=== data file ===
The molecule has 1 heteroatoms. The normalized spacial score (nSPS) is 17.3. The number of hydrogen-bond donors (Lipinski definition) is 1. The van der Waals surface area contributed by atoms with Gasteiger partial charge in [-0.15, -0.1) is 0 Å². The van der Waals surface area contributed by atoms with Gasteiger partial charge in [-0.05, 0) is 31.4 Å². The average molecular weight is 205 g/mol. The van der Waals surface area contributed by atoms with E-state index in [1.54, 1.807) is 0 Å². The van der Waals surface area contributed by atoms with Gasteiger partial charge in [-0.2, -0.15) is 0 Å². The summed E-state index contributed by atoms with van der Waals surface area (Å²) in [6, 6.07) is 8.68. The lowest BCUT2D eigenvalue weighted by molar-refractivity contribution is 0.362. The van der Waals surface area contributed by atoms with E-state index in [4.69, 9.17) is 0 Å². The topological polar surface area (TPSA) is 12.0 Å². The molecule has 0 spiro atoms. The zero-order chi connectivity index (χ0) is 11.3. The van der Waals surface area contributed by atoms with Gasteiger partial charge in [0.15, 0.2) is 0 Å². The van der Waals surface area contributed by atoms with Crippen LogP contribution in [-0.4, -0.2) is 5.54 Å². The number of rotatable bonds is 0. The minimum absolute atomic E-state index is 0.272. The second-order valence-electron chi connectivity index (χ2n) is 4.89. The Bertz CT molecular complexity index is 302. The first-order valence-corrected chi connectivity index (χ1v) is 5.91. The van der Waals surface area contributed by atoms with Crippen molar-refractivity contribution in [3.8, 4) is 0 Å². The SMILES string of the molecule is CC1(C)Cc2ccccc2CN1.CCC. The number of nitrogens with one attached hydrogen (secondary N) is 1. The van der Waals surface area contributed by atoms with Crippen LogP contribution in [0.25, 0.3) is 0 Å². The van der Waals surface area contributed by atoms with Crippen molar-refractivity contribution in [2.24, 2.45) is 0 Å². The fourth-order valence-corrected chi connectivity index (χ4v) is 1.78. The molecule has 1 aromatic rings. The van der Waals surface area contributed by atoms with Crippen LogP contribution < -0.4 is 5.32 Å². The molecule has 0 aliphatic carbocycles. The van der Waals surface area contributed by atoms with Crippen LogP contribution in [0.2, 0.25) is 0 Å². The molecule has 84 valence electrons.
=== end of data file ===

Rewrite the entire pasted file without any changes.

The molecule has 1 heteroatoms. The normalized spacial score (nSPS) is 17.3. The number of hydrogen-bond donors (Lipinski definition) is 1. The van der Waals surface area contributed by atoms with Gasteiger partial charge in [-0.15, -0.1) is 0 Å². The van der Waals surface area contributed by atoms with Gasteiger partial charge in [-0.05, 0) is 31.4 Å². The average molecular weight is 205 g/mol. The van der Waals surface area contributed by atoms with E-state index in [1.54, 1.807) is 0 Å². The van der Waals surface area contributed by atoms with Gasteiger partial charge in [-0.2, -0.15) is 0 Å². The summed E-state index contributed by atoms with van der Waals surface area (Å²) in [6, 6.07) is 8.68. The lowest BCUT2D eigenvalue weighted by molar-refractivity contribution is 0.362. The van der Waals surface area contributed by atoms with E-state index in [4.69, 9.17) is 0 Å². The topological polar surface area (TPSA) is 12.0 Å². The molecule has 0 spiro atoms. The zero-order chi connectivity index (χ0) is 11.3. The van der Waals surface area contributed by atoms with Gasteiger partial charge in [0.15, 0.2) is 0 Å². The van der Waals surface area contributed by atoms with Crippen LogP contribution in [-0.4, -0.2) is 5.54 Å². The number of rotatable bonds is 0. The minimum absolute atomic E-state index is 0.272. The second-order valence-electron chi connectivity index (χ2n) is 4.89. The Bertz CT molecular complexity index is 302. The first-order valence-corrected chi connectivity index (χ1v) is 5.91. The van der Waals surface area contributed by atoms with Crippen molar-refractivity contribution in [3.8, 4) is 0 Å². The SMILES string of the molecule is CC1(C)Cc2ccccc2CN1.CCC. The number of nitrogens with one attached hydrogen (secondary N) is 1. The van der Waals surface area contributed by atoms with Crippen LogP contribution in [0.25, 0.3) is 0 Å². The van der Waals surface area contributed by atoms with Crippen molar-refractivity contribution in [2.24, 2.45) is 0 Å². The fourth-order valence-corrected chi connectivity index (χ4v) is 1.78. The molecule has 1 aromatic rings. The van der Waals surface area contributed by atoms with Crippen LogP contribution < -0.4 is 5.32 Å². The molecule has 0 aliphatic carbocycles. The van der Waals surface area contributed by atoms with Crippen LogP contribution in [0.2, 0.25) is 0 Å². The molecule has 84 valence electrons.